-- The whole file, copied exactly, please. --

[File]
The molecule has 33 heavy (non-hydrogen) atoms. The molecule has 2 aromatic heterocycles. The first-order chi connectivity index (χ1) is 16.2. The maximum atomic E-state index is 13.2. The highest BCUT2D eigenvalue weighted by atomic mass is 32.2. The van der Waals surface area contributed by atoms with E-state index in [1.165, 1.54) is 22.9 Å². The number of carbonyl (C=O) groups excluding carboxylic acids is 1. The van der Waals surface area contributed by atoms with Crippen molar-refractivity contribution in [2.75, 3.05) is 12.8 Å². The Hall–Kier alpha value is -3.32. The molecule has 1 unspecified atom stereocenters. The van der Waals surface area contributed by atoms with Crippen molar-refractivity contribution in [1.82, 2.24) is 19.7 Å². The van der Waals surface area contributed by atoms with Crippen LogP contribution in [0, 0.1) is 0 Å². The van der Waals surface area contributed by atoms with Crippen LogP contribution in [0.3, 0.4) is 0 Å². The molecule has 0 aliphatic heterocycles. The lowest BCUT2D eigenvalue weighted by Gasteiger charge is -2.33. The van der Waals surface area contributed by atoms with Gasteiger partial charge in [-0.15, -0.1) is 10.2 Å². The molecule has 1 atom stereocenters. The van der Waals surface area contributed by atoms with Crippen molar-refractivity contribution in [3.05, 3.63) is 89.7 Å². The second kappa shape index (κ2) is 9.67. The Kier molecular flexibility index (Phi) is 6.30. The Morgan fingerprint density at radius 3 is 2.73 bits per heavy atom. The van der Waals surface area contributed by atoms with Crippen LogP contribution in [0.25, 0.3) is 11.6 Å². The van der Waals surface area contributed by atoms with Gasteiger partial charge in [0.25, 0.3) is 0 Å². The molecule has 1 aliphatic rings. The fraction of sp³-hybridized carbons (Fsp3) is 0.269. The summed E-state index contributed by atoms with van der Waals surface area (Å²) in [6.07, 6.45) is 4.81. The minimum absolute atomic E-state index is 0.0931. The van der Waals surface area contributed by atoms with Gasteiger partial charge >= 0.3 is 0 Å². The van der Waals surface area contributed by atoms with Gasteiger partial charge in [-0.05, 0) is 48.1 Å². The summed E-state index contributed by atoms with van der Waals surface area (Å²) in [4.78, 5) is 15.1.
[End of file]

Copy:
The molecule has 33 heavy (non-hydrogen) atoms. The molecule has 2 aromatic heterocycles. The first-order chi connectivity index (χ1) is 16.2. The maximum atomic E-state index is 13.2. The highest BCUT2D eigenvalue weighted by atomic mass is 32.2. The van der Waals surface area contributed by atoms with E-state index in [1.165, 1.54) is 22.9 Å². The number of carbonyl (C=O) groups excluding carboxylic acids is 1. The van der Waals surface area contributed by atoms with Crippen molar-refractivity contribution in [2.75, 3.05) is 12.8 Å². The Hall–Kier alpha value is -3.32. The molecule has 1 unspecified atom stereocenters. The van der Waals surface area contributed by atoms with Crippen molar-refractivity contribution in [1.82, 2.24) is 19.7 Å². The van der Waals surface area contributed by atoms with Crippen LogP contribution in [0, 0.1) is 0 Å². The van der Waals surface area contributed by atoms with Crippen LogP contribution in [0.3, 0.4) is 0 Å². The molecule has 0 aliphatic heterocycles. The lowest BCUT2D eigenvalue weighted by Gasteiger charge is -2.33. The van der Waals surface area contributed by atoms with Gasteiger partial charge in [-0.15, -0.1) is 10.2 Å². The molecule has 1 atom stereocenters. The van der Waals surface area contributed by atoms with Crippen molar-refractivity contribution in [3.05, 3.63) is 89.7 Å². The second kappa shape index (κ2) is 9.67. The Kier molecular flexibility index (Phi) is 6.30. The Morgan fingerprint density at radius 3 is 2.73 bits per heavy atom. The van der Waals surface area contributed by atoms with Crippen LogP contribution in [0.25, 0.3) is 11.6 Å². The van der Waals surface area contributed by atoms with Gasteiger partial charge in [0.25, 0.3) is 0 Å². The molecule has 1 aliphatic rings. The fraction of sp³-hybridized carbons (Fsp3) is 0.269. The summed E-state index contributed by atoms with van der Waals surface area (Å²) in [6.07, 6.45) is 4.81. The minimum absolute atomic E-state index is 0.0931. The van der Waals surface area contributed by atoms with Gasteiger partial charge >= 0.3 is 0 Å². The van der Waals surface area contributed by atoms with Gasteiger partial charge in [-0.05, 0) is 48.1 Å². The summed E-state index contributed by atoms with van der Waals surface area (Å²) in [4.78, 5) is 15.1.